The ways in which we access the Internet are quite complex. We go online with our computers, tablets, phones, watches and even glasses. We use it to read, watch, listen, share and like. Through a lot of trial and error, we’ve reached a point where these interactions seem to be designed with great user-experience at the forefront of web design.
As great as things are now, it wasn’t always this way. It’s taken a lot of effort to get to where we are today. Those of us who fondly remember the day when our houses first plugged a network cable into our computer (note: there was one freakin’ computer in the house, and *gasp* no wifi) will also remember the “amazing” features that every website had. The Internet allows for so many different experiences, so surely we would want to experience all of them, right?
Well, as it turned out, just because we were able to do certain things didn’t necessarily mean that we’d want to. A number of elements of the web have gradually been phased out as it’s become more and more clear how we prefer to experience websites.
If you’re ready for a healthy dose of nostalgia, let’s take a look at 10 things that were everywhere back in the early days of the Internet that you hopefully won’t ever see again (and what site creators were probably thinking while making them).
What’s the point of having a website if not to show people how popular you are? Since this couldn’t be measured in likes or followers, many personal websites would put one of these bad boys at the bottom of the page:
If you had a Geocities website, then you’ll remember the excitement when your counter went up 20 hits from when you last checked the site last night. “Wow, 20 people looked at my site? Who could they be?!?!!”
If people came to your website, surely they would want to leave a note before they leave. After all, it’s only polite to say hello before you leave a website. Don’t think about whether you have content that actually warrants a comment; people will say hi just because.
Autoplaying MIDI Music
What better way to greet your visitors than setting the mood with some music? It’s too risky to rely on them hitting play themselves, though, which is why many websites felt the need to have audio blast through speakers with no warning whatsoever as soon as a website loaded. Plus, slow Internet speeds meant that large audio files were out of the question, so MIDI files that allowed the computer to generate noise were the go-to standard.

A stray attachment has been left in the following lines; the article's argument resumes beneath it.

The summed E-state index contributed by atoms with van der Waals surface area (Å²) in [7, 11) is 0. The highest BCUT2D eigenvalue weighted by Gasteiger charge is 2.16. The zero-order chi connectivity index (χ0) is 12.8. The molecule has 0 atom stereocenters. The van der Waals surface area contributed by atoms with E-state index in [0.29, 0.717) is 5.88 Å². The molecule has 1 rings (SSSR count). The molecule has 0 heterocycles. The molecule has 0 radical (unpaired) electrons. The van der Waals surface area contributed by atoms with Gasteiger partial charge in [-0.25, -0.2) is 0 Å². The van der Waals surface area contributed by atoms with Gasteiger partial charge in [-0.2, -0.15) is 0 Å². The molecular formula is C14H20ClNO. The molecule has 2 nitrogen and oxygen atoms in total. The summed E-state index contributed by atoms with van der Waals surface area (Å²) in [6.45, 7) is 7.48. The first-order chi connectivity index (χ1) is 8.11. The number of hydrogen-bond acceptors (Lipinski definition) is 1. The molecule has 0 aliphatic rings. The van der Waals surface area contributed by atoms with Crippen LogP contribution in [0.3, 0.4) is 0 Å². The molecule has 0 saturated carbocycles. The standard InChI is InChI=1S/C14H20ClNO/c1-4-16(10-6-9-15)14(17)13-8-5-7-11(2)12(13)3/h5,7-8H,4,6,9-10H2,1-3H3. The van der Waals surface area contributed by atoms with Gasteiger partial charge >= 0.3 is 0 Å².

It’s easy to understand why this soon began to fade away. No one wants to be checking a website at work and have some lame track blast over their speakers.
Forget making your text or images the focal point of your website: everything should be the focal point. Sure, it’s called a background, but that doesn’t mean it doesn’t deserve some sort of intense colour or pattern. For the final touch, be sure to place your text directly overtop so it’s almost impossible to read.
What’s cooler than clip art, honestly? Images designed with a computer?? The future is here!
If you really wanted to make your website come to life, what could be better than an image that moves? Two images, of course. Even better than that? Three! Or how about four? Screw it, just add every GIF that you can find.
Don’t get me wrong, GIFs are great and still used today (I’m known to write the odd GIF post here and there myself). Let’s just not forget the lesson learned from the early Internet days: there’s a time and place for GIFs, and it’s not all the time & everywhere.
When you’re cramming as much text, links & GIFs as possible, it’s important to keep them organized. If you’re a fan of Excel spreadsheets then 90s websites were a dream come true, because plain-looking tables were everywhere. And this wasn’t just for information on the page; the website’s frames on the sides, top & bottom were often organized with the same look as well.
Under Construction Notices
As stressful as it is trying to create an amazing site as quickly as possible, what about your legions of fans anxiously waiting by their computer for your website to finally launch? Better throw up an “Under Construction” notice to reassure them that you’re hard at work and haven’t forgotten about them.
Why would you just limit your font to the second dimension? That ain’t gonna cut it on the web. Make your text jump out at visitors by setting it on fire! Or go the opposite route and make it look like it’s made out of ice. For added impact, turn it into a GIF – because, as we went over earlier, you can never have too many GIFs.
The web is always evolving, but your computer could never quite evolve fast enough. Chances are you wouldn’t have the latest version of Flash, Java or Quicktime installed. Or, you were using Netscape when the site worked best on Internet Explorer.
Want to create a new website and bring some of these gems back? Start by searching for a great domain name from Hover below: